DAYTONA BEACH, Fla. — In February 2016, East Central Florida animal lovers were riveted by an endangered right whale nicknamed Clipper and her baby.

Clipper gave birth to the calf off Florida’s east coast, then found her way into Sebastian Inlet, giving many people their first look at two of the massive, endangered whales. This week, right whale biologists and scientists gathered around her body on a distant beach at Grand Etang, Quebec.

She is one of six whales found dead in June in Canada’s Gulf of St. Lawrence. Clipper’s story illustrates the highs and lows of the efforts in the United States and Canada to save the critically endangered animals.

Jim Hain, senior scientist and program leader for the Marineland Right Whale Project, fears the whales may have reached “a tipping point.”

A network of 200 volunteers in Volusia, Flagler and Brevard counties eagerly watch the ocean each winter hoping for a glimpse of any whale, but especially a female right whale with a new calf. Word of a sighting or a new calf ripples quickly through the community.

Whale calving has dropped off dramatically off Florida’s coast in recent years, bottoming out with no new calves in 2018. but seven calves were reported this winter, raising hopes that perhaps the whale calving would begin returning to its former numbers. But whale scientists cautioned not to get too excited.


Turns out they were right.

The jubilation about the seven calves quickly dissolved into despair as each new dead whale was discovered this summer. A seventh whale has been reported entangled in fishing gear. Canadian and United States authorities have been flying aerial surveillance in the Gulf of St. Lawrence, to try to spot the whales and warn shipping traffic of their locations.

This week that surveillance effort was “enhanced,” Canadian authorities said, so they could search for the entangled whale. At least three of the six dead whales were victims of apparent vessel strikes, said researchers with the Marineland Right Whale Project and the New England Aquarium.

The results of a fourth necropsy were inconclusive. Officials with Fisheries Oceans Canada, collaborating with a network of universities and agencies, have completed necropsies on four of the six whales. The outcome of Clipper’s necropsy was announced Tuesday: “death due to blunt trauma, consistent with vessel strike.”

She was buried in a landfill in Gaspe, Quebec. A 10-knot speed restriction implemented by the Canadian government where she was found is still in place. Four of the dead whales were females. Two of them had been producing calves, and two were old enough to produce calves but had not yet given birth.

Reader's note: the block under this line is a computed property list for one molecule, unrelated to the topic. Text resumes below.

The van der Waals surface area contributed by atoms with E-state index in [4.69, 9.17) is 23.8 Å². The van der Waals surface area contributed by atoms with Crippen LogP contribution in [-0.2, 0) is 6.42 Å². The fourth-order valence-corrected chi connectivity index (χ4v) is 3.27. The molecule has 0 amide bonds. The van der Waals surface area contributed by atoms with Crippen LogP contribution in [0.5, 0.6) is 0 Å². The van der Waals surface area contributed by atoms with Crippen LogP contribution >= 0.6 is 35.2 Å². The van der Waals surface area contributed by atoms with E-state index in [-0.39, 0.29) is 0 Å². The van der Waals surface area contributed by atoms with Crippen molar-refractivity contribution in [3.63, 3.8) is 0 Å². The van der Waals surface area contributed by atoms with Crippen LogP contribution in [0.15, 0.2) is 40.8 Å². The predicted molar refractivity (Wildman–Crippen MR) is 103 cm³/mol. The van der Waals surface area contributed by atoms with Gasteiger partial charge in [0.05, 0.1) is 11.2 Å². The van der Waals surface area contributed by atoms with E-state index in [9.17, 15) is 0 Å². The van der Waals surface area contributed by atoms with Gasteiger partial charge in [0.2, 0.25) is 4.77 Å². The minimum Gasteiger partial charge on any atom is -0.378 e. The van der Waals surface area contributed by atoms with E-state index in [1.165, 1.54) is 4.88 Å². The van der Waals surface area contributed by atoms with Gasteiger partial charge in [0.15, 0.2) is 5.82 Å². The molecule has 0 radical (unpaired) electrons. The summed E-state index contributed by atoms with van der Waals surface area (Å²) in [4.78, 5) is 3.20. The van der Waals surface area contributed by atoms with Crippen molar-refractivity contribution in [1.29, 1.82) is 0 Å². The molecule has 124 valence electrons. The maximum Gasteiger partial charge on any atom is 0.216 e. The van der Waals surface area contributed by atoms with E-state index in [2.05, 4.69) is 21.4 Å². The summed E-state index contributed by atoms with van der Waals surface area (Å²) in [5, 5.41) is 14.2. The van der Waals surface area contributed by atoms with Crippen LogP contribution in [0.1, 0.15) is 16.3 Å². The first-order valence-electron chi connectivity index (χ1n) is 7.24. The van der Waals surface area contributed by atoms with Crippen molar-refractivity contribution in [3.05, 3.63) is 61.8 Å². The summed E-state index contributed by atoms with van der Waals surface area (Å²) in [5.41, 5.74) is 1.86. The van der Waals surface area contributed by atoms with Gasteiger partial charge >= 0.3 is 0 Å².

“We can’t kill our females before they ever even replace themselves,” said Julie Albert, right whale hotline coordinator for the Marine Resources Council, who helps train local volunteers to watch for the whales. Like many right whales, Clipper’s body carried scars from previous encounters with vessels. She was named for an injury where a portion of her right fluke had been severed or clipped in a vessel strike before she was first spotted off Florida in 2004, said Jim Hain.


Twelve years later, in 2016, she was seen with her first calf, said Hain. She was photographed about a mile off Ponce Inlet.

Albert clearly remembers the excitement around Clipper’s visit in the winter of 2016.

“That was huge,” she said. “It was an incredible learning experience, not just for the public, but the marine mammal people as well.”

People were driving “from very long distances” to see the whale and her calf, Albert said. She was also seen off Ormond Beach and South Daytona, said Hain.

“The frequent sightings in 2016 meant that many volunteers with both the Marineland Right Whale Project and the Marine Resources Council had a connection with this whale.” The deaths are all the more concerning for whale researchers when considered in the context of the births and deaths among the right whales since 2016.

“With only two calves born in 2016 (one of them Clipper’s), 13 born in 2017, no calves born in 2018, and seven born in 2019 held against the 17 deaths in 2017, and the six deaths and an entanglement so far in 2019, we have to accept that we are faced with a tipping point,” Hain said. That’s “a net loss to the population.”

Right whale scientists have grown increasingly concerned about the calving rate, which may be influenced by the amount of food available to the female whales.

But this summer’s deaths particularly sting “for the scientists and volunteers working in Florida, who were cautiously optimistic as of March 2019 when seven calves were tallied for the season,” Hain said.

“While the seven were fewer than might be desirable, this was seen as perhaps the beginning of a rebound or upward trend. Now, in July 2019, even the most optimistic of us will have to face the reality,” he said. “Thoughtful, collaborative, and renewed efforts are required for the successful coexistence of humans and this endangered and symbolic whale species.”

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